Following on from the surprise Damson drawing developments of episode 2, I was expecting to find new fruit subjects in Santander, Spain when I attended the IMPACT Printmaking Biennale. I came across some figs, but they were no more enticing than the surprise Welsh find of episode 1. No citrus fruits, lemons or oranges. Perhaps I was not looking in the right place.
However I met David Faithfull, a Scottish Artist when attending his ‘Squid Ink’ art work using sand silk screen printing on the Sardinero Beach : Playa Primera de El Sardinero.
He also presented his work on a panel which he began by handing out packets of what I thought were individual OAK seeds. He informed us they were OAK GALLS, a very different proposition, from which he had made prints using, focusing, inspired by the OAK, which was hanging in the Impact10 Central Library Exhibition.
Subsequently I visited the exhibition, next to David’s Liminal, Aviary exhibit, and enjoyed the prints, BUT there placed on a small ledge, were the Galls on their branch, I could feel episode 3 of the Fruits of Drawing beckoning. My trip back from Santander was long an laborious, but it gave me the opportunity to draw the Oak Galls.
In 2005 on a summer visit to Corsica I drew a line drawing of walnuts growing on the vine. The drawing was made with a pencil on sketchbook paper. For 15 years I had not come across a walnut plant or anything like those defined fruits, leaves and branches. This summer, 2018 I saw figs growing rather incongruously in West Wales with a similar fruit and structure. Attracted by the same sun lit ripe fruit image I embarked on a drawing, but this this time I had an iPad and pencil to hand. I deliberated on what I should draw to reflect this group of fruits: line, shading?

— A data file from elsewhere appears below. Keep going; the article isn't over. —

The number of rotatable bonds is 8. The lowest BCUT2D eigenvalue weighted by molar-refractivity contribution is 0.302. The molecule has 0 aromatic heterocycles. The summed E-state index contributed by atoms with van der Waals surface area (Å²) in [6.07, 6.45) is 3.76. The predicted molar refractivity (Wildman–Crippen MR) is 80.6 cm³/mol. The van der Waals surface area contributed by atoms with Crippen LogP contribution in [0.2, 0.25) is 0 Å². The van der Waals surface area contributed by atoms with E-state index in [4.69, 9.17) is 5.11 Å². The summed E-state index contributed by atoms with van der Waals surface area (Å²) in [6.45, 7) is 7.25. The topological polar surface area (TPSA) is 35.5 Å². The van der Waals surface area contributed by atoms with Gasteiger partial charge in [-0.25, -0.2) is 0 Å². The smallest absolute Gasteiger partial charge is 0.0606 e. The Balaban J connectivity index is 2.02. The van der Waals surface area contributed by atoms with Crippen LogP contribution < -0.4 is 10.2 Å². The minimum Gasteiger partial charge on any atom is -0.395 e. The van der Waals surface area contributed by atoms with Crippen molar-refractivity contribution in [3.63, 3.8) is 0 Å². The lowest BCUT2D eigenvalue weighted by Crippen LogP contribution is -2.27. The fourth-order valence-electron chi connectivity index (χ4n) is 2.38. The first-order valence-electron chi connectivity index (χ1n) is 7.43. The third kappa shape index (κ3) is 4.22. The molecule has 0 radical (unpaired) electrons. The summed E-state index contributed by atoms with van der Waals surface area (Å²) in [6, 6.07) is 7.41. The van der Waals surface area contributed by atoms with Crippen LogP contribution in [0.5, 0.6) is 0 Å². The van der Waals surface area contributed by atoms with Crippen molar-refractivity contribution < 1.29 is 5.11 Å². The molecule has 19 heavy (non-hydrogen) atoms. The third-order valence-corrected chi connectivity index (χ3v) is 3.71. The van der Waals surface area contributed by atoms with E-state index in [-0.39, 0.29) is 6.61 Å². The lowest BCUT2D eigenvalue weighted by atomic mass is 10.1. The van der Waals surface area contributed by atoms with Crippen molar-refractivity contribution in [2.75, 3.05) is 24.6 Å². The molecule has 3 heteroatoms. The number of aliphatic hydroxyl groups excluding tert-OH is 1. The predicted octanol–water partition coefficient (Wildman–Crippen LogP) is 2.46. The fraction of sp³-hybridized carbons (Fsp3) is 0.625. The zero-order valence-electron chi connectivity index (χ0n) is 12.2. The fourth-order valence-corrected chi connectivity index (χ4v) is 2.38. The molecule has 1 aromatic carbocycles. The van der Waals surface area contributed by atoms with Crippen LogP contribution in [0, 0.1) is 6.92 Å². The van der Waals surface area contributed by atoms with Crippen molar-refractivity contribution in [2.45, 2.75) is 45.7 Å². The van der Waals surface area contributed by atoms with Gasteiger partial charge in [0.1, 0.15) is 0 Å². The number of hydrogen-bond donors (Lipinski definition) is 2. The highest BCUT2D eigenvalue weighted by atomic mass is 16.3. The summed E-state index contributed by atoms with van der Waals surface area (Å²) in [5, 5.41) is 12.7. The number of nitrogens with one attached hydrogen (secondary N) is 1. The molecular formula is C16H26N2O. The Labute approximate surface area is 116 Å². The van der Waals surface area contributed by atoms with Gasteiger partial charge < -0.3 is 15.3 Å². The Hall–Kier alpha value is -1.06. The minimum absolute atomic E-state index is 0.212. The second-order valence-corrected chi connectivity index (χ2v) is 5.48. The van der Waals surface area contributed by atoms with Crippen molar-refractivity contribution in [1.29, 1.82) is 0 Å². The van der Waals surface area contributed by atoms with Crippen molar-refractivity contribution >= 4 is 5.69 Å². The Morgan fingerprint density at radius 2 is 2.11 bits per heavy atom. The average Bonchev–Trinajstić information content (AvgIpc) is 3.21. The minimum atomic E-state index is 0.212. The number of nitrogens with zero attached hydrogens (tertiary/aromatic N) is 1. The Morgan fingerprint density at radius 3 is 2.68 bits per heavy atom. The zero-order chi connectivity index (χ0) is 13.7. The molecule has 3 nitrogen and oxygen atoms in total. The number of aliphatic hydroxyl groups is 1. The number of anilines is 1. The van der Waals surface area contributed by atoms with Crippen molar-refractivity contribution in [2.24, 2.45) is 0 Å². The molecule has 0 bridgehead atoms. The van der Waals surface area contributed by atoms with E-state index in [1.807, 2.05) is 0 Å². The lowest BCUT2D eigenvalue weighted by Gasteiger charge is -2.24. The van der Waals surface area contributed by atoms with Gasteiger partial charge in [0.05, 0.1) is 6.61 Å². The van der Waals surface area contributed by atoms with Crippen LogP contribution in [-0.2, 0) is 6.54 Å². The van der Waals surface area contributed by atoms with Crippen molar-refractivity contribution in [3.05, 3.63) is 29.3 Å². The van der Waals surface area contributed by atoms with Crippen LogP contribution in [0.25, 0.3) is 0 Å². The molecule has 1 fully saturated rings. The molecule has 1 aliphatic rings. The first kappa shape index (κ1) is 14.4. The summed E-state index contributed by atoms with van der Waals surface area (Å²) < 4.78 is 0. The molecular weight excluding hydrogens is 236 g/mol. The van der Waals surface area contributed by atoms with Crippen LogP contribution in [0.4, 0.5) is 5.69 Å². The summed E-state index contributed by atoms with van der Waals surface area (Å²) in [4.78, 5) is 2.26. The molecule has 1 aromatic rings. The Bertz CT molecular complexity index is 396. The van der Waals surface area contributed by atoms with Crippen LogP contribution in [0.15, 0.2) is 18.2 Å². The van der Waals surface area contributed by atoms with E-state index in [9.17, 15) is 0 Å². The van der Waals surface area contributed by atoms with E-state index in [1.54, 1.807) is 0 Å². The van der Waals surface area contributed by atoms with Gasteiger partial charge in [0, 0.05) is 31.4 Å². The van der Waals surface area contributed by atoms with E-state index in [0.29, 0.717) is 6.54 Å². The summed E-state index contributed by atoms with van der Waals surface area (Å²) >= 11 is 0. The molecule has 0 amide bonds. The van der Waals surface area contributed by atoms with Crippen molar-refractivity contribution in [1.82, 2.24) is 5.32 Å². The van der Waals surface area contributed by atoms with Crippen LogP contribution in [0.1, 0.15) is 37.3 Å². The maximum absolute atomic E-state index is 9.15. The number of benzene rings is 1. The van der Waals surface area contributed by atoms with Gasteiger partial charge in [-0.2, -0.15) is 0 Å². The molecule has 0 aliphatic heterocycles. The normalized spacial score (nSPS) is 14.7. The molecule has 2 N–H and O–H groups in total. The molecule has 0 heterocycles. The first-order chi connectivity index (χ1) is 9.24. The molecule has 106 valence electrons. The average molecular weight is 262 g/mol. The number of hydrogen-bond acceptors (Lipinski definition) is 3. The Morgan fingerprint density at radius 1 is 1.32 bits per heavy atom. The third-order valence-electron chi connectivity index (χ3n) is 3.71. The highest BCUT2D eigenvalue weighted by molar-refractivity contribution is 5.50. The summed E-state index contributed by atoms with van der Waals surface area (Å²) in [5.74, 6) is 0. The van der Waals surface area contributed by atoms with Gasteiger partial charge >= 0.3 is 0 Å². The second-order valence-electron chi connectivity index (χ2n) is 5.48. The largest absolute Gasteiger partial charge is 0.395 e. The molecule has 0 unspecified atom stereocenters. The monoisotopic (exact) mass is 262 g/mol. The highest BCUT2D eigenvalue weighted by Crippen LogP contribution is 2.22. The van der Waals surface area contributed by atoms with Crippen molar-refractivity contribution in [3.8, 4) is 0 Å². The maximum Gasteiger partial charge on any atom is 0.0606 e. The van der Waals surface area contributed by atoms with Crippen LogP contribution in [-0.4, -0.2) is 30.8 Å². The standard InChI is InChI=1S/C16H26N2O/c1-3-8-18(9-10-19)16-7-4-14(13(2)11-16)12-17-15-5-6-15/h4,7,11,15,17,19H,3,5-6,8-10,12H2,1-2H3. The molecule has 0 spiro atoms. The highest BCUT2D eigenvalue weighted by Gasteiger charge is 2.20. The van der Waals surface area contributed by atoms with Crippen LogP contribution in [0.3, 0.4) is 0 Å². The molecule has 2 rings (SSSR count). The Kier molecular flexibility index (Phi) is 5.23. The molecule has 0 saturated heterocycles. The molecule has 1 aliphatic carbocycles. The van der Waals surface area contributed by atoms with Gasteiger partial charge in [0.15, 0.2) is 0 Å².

I began by taking a number of smart phone photographs from a range of angles to achieve a useful composition. Not something I considered in corsica with a traditional lead pencil and sketchbook in hand. I began the figs drawing with it in mind to make a line drawing similar to the walnut drawing. First I created a layer in the iPad procreate app for my favoured photographic composition. A second layer became the space for a shading and a third for a line drawing. For the line drawing I selected the 6b pencil and a mix of ‘perfect pencil’ and ‘blunt pencil’ for the shading layer. I began by line drawing two of the figs to the left and their branches. I then swapped to the shading level and drew the figs to the right. Enjoying reflecting the shapes in both modes I went on to compare each by viewing them side by side by making each’s layer visible. Each had their own quality of image and I went on to completing each I their particular layer.
Drawing in line requires a lightness and variation of weight to create a line depicting the whole object, while shading demands an overall approach to the object and its volume. Like the Corsican walnuts both drawings include indications of the branch, stem and leaves structure to the plant to suit each technique. The line drawing with rather extended branch and stem with little detail of the leaves, while the shaded drawing takes the reverse approach, with more detail in the leaves and less attention to the branch and stems.
For the shaded drawing the leaves were added to give more depth to the fruit on the branch. Both drawings have their discreet qualities. However, out of interest and ‘just to see’ what it might be like to mesh the two I switched both layers to visible and a ‘new’ third drawing is revealed. The shaded drawing now had sharper edges. The more defined edges from the line drawing gives the third composite drawing more presence and the inclusion of the line drawn extended branches give more context to main subject – the figs.
Click the Line,shading composite above image to view a moving imager capture of the drawings. https://vimeo.com/285645969